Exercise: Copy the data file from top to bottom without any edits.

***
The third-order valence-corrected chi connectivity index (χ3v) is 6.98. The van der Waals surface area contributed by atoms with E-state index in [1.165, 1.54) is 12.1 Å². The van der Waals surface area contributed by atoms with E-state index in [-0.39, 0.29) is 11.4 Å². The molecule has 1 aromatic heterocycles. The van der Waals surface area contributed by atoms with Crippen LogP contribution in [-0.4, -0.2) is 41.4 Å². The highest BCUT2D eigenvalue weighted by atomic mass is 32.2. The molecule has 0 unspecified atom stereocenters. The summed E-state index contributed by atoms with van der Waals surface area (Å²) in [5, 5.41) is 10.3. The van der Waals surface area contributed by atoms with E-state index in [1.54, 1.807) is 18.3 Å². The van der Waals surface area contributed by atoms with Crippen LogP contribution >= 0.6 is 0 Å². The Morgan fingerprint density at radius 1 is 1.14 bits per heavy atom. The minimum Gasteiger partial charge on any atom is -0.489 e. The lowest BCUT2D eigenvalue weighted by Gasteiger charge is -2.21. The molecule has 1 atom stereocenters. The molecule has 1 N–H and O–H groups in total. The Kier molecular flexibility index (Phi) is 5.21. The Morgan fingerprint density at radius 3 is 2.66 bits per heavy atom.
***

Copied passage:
The third-order valence-corrected chi connectivity index (χ3v) is 6.98. The van der Waals surface area contributed by atoms with E-state index in [1.165, 1.54) is 12.1 Å². The van der Waals surface area contributed by atoms with E-state index in [-0.39, 0.29) is 11.4 Å². The molecule has 1 aromatic heterocycles. The van der Waals surface area contributed by atoms with Crippen LogP contribution in [-0.4, -0.2) is 41.4 Å². The highest BCUT2D eigenvalue weighted by atomic mass is 32.2. The molecule has 0 unspecified atom stereocenters. The summed E-state index contributed by atoms with van der Waals surface area (Å²) in [5, 5.41) is 10.3. The van der Waals surface area contributed by atoms with E-state index in [1.54, 1.807) is 18.3 Å². The van der Waals surface area contributed by atoms with Crippen LogP contribution >= 0.6 is 0 Å². The Morgan fingerprint density at radius 1 is 1.14 bits per heavy atom. The minimum Gasteiger partial charge on any atom is -0.489 e. The lowest BCUT2D eigenvalue weighted by Gasteiger charge is -2.21. The molecule has 1 atom stereocenters. The molecule has 1 N–H and O–H groups in total. The Kier molecular flexibility index (Phi) is 5.21. The Morgan fingerprint density at radius 3 is 2.66 bits per heavy atom.